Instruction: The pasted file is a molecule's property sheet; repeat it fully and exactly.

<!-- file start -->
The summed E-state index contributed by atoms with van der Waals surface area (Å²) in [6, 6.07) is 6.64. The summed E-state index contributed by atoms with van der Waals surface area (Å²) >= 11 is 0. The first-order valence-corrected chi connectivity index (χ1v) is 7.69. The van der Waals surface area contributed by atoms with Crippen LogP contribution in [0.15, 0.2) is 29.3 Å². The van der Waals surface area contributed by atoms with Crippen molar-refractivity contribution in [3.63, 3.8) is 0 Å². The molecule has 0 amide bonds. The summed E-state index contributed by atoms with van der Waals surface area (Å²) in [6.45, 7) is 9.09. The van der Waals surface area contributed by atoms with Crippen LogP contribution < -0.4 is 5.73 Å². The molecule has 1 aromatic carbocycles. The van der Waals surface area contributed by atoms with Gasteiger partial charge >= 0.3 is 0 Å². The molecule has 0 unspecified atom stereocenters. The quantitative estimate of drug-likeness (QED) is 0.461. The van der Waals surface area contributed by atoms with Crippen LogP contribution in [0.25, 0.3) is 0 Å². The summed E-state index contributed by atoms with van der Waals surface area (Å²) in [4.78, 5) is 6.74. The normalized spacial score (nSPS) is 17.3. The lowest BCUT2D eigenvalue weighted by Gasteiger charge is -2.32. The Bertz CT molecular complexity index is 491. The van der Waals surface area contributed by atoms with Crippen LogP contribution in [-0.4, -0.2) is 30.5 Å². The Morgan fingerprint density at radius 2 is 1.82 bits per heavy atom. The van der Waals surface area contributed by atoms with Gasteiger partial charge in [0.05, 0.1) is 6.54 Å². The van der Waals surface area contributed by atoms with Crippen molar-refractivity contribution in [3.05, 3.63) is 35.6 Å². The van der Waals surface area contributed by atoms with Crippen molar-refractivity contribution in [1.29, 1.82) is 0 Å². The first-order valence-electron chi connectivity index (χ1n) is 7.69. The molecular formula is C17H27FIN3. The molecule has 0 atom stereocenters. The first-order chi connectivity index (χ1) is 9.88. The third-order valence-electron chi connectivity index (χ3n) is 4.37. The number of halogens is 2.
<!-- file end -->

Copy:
The summed E-state index contributed by atoms with van der Waals surface area (Å²) in [6, 6.07) is 6.64. The summed E-state index contributed by atoms with van der Waals surface area (Å²) >= 11 is 0. The first-order valence-corrected chi connectivity index (χ1v) is 7.69. The van der Waals surface area contributed by atoms with Crippen LogP contribution in [0.15, 0.2) is 29.3 Å². The van der Waals surface area contributed by atoms with Crippen molar-refractivity contribution in [3.63, 3.8) is 0 Å². The molecule has 0 amide bonds. The summed E-state index contributed by atoms with van der Waals surface area (Å²) in [6.45, 7) is 9.09. The van der Waals surface area contributed by atoms with Crippen LogP contribution < -0.4 is 5.73 Å². The molecule has 1 aromatic carbocycles. The van der Waals surface area contributed by atoms with Gasteiger partial charge >= 0.3 is 0 Å². The molecule has 0 unspecified atom stereocenters. The quantitative estimate of drug-likeness (QED) is 0.461. The van der Waals surface area contributed by atoms with Crippen LogP contribution in [0.25, 0.3) is 0 Å². The summed E-state index contributed by atoms with van der Waals surface area (Å²) in [4.78, 5) is 6.74. The normalized spacial score (nSPS) is 17.3. The lowest BCUT2D eigenvalue weighted by Gasteiger charge is -2.32. The Bertz CT molecular complexity index is 491. The van der Waals surface area contributed by atoms with Crippen LogP contribution in [-0.4, -0.2) is 30.5 Å². The Morgan fingerprint density at radius 2 is 1.82 bits per heavy atom. The van der Waals surface area contributed by atoms with Gasteiger partial charge in [0.05, 0.1) is 6.54 Å². The van der Waals surface area contributed by atoms with Crippen molar-refractivity contribution in [3.05, 3.63) is 35.6 Å². The van der Waals surface area contributed by atoms with Crippen molar-refractivity contribution in [1.29, 1.82) is 0 Å². The first-order valence-electron chi connectivity index (χ1n) is 7.69. The molecular formula is C17H27FIN3. The molecule has 0 atom stereocenters. The first-order chi connectivity index (χ1) is 9.88. The third-order valence-electron chi connectivity index (χ3n) is 4.37. The number of halogens is 2.